What does Montaigne say about the sick body (literal or metaphorical) in his essay "Of the Resemblance of Children to Fathers"?

Montaigne says of the sick body in "Of the Resemblance of Children to Fathers" that people are better off resting and taking care of their illnesses without the help of doctors. He sees doctors as creating more problems than they solve. On a more metaphorical level, Montaigne implies that we are all responsible for our own well-being. He ends by stating that he is tolerant of those who rely on physicians.

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In this essay, Montaigne, as he does elsewhere, speaks out against doctors, saying they are not necessary to cure a sick body. He states,

Physicians are not content to deal only with the sick, but they will moreover corrupt health itself, for fear men should at any time escape...

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In this essay, Montaigne, as he does elsewhere, speaks out against doctors, saying they are not necessary to cure a sick body. He states,

Physicians are not content to deal only with the sick, but they will moreover corrupt health itself, for fear men should at any time escape their authority.

Speaking in literal terms, Montaigne argues that he has recovered from being sick easily on his own (though he says he complains a good deal when sick) without needing to take the medicines doctors prescribe. He also states that he maintains his good health on his own terms, without having to rely on a particular discipline or regiment. He notes, too, as in the case of kidney stones which his father and then he himself had, that sickness can be passed down through families.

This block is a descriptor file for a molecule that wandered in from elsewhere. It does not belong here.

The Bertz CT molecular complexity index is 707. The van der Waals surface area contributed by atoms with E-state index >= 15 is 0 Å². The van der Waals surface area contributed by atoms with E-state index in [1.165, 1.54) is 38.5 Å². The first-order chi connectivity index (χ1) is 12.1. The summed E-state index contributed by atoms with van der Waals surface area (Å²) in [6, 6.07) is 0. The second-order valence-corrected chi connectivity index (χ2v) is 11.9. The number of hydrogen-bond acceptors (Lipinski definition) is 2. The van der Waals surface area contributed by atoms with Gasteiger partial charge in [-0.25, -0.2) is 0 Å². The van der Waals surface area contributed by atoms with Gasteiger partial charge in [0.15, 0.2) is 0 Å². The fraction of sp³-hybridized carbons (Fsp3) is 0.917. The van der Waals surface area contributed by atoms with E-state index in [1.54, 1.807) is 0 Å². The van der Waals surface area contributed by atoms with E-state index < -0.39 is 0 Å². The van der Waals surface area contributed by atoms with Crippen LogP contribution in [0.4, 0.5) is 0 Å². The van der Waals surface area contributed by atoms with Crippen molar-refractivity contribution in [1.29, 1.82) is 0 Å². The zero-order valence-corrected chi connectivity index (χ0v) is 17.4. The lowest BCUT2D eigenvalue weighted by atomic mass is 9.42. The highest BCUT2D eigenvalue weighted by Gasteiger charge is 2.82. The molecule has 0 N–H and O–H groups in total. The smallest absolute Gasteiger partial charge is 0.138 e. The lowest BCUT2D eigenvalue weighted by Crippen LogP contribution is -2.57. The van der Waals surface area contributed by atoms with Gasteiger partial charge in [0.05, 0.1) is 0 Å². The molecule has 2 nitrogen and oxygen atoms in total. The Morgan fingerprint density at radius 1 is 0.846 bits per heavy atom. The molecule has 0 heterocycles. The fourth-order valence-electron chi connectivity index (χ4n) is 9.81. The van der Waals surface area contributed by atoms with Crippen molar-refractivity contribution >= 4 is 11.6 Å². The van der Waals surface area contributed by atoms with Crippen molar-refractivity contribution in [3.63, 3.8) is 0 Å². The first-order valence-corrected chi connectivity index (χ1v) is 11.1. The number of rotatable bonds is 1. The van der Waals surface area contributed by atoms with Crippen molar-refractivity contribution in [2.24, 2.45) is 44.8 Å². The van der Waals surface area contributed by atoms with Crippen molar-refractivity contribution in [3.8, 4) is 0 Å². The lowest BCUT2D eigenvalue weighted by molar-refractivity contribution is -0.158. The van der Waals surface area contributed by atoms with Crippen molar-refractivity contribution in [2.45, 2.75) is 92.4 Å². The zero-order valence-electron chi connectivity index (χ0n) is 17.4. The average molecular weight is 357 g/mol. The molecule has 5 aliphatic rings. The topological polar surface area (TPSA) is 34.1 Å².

Montaigne uses literature to continue in his attacks on doctors, quoting an Aesop story in which a doctor's "potion" renders a man sweaty, then cold, then swollen, all of which the doctor sees as good. The sick man ends by implying the cure he has been subjected to is worse than the illness and says humorously that "with being too well I am about to die."

Montaigne states that sick people should have only one doctor and will recover more rapidly if they have "repose" rather than constantly being hovered over.

To modern ears, Montaigne's unwavering dislike and distrust of doctors can seem odd or cranky, but he lived in a time when medicine was far more primitive than today, and many of the most respected cures then, such as bleeding a patient, are not recommended today. Montaigne understood through observation and clear thinking that medicine was a science based on guesswork. More metaphorically, he understood that people have to pay attention to their own bodies and minds and become active participants in their own health.

Montaigne, however, ends his essay by saying that while he is set in his views about doctors, he is very tolerant of people with other perspectives.

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